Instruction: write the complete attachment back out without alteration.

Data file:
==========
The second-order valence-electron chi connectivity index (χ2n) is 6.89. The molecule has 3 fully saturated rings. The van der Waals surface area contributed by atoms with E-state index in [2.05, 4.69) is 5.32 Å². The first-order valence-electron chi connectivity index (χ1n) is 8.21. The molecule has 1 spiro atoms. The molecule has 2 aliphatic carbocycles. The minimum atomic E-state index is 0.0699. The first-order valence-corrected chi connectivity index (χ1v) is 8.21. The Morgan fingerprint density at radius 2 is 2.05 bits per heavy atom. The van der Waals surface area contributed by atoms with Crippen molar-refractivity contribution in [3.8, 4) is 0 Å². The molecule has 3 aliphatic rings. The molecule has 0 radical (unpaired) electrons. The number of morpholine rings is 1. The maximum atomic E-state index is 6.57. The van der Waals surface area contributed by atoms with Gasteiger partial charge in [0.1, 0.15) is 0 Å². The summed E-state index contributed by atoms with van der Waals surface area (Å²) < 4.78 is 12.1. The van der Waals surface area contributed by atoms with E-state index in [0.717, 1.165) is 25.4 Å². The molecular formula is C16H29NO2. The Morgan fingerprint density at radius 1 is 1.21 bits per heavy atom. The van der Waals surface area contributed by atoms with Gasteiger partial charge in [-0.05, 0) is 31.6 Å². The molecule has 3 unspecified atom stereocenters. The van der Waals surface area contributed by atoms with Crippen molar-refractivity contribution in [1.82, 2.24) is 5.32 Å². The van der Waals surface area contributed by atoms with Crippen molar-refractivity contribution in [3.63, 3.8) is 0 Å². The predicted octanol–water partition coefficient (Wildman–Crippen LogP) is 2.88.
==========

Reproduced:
The second-order valence-electron chi connectivity index (χ2n) is 6.89. The molecule has 3 fully saturated rings. The van der Waals surface area contributed by atoms with E-state index in [2.05, 4.69) is 5.32 Å². The first-order valence-electron chi connectivity index (χ1n) is 8.21. The molecule has 1 spiro atoms. The molecule has 2 aliphatic carbocycles. The minimum atomic E-state index is 0.0699. The first-order valence-corrected chi connectivity index (χ1v) is 8.21. The Morgan fingerprint density at radius 2 is 2.05 bits per heavy atom. The van der Waals surface area contributed by atoms with Crippen molar-refractivity contribution in [3.8, 4) is 0 Å². The molecule has 3 aliphatic rings. The molecule has 0 radical (unpaired) electrons. The number of morpholine rings is 1. The maximum atomic E-state index is 6.57. The van der Waals surface area contributed by atoms with Gasteiger partial charge in [0.1, 0.15) is 0 Å². The summed E-state index contributed by atoms with van der Waals surface area (Å²) < 4.78 is 12.1. The van der Waals surface area contributed by atoms with E-state index in [0.717, 1.165) is 25.4 Å². The molecular formula is C16H29NO2. The Morgan fingerprint density at radius 1 is 1.21 bits per heavy atom. The van der Waals surface area contributed by atoms with Gasteiger partial charge in [-0.05, 0) is 31.6 Å². The molecule has 3 unspecified atom stereocenters. The van der Waals surface area contributed by atoms with Crippen molar-refractivity contribution in [1.82, 2.24) is 5.32 Å². The van der Waals surface area contributed by atoms with Crippen molar-refractivity contribution in [3.63, 3.8) is 0 Å². The predicted octanol–water partition coefficient (Wildman–Crippen LogP) is 2.88.